A fifth of people would turn down a job offer if their new manager had a bad reputation, according to new research released today from HR Services group Penna.
The poll of 2,000 employees also found that those who find themselves being poorly managed are more likely to take radical action and leave a job rather than tackle the issue with their HR department, and that one in seven (16%) have had to take sick leave due to a bad manager.
A quarter of respondents admitted that bad bosses had caused them to lose sleep and 21% said they had been upset/cried in the workplace.
Penny de Valk, Managing Director of Penna Talent Practice said: “Organisations need to realise that their management team is an integral part of their employer brand, and even if they offer staff an impressive benefits package, great work life balance, and fantastic development opportunities – if their management team isn’t up to scratch it will have a serious impact on their ability to attract and retain talent.”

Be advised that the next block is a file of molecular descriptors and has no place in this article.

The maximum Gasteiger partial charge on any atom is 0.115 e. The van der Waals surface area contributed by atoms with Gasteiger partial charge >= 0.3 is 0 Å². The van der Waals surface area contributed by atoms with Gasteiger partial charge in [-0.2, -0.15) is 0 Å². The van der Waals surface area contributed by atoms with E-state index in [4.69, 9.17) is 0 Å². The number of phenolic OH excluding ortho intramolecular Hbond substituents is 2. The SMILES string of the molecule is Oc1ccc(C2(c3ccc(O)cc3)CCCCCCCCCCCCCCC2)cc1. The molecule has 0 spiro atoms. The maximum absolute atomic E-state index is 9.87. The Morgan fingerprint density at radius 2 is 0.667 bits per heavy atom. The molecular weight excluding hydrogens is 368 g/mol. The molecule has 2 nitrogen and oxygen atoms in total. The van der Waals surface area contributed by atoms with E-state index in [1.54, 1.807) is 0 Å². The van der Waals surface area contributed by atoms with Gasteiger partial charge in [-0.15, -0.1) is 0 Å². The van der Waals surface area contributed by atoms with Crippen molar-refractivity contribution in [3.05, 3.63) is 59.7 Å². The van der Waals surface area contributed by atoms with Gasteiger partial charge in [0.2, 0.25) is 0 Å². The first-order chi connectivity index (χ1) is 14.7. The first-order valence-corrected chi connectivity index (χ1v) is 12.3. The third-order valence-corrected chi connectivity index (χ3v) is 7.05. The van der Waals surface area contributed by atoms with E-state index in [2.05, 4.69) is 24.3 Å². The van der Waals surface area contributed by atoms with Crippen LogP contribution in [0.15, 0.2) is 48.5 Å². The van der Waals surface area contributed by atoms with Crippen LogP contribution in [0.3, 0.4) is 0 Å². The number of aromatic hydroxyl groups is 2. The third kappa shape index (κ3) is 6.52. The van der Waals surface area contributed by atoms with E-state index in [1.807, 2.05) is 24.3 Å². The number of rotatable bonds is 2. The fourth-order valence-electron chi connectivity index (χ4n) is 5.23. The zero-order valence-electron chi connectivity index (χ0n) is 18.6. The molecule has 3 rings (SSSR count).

Despite the research highlighting the negative consequences of bad managers, it revealed that many employees have made the best of a bad situation, with 17% saying they have learnt more from poor managers they’ve had in the past than from good ones. The findings also illustrated the transformative effect a great manager can have.
More than a quarter of employees (27%) have had a good manager that has made them realise they can achieve more, and a further 25% have had a good manager who has inspired them to further their career. More than one in five also credited a good manager with helping them to view things differently, and a further 16% said a good boss had helped them overcome confidence issues.
De Valk concluded: “It’s clear that the better the reputation and capability of your managers for leading and developing their teams, the more the most talented employees will be beating a path to your door - and they’ll stay with you too.
“In fact, managers should be the organisations ‘shop window’, so it’s essential to invest in their development if you want to attract and retain the brightest and the best people. Organisations should view their management as an untapped source of competitive advantage in the war for talent which will become an even more challenging battle in 2015.”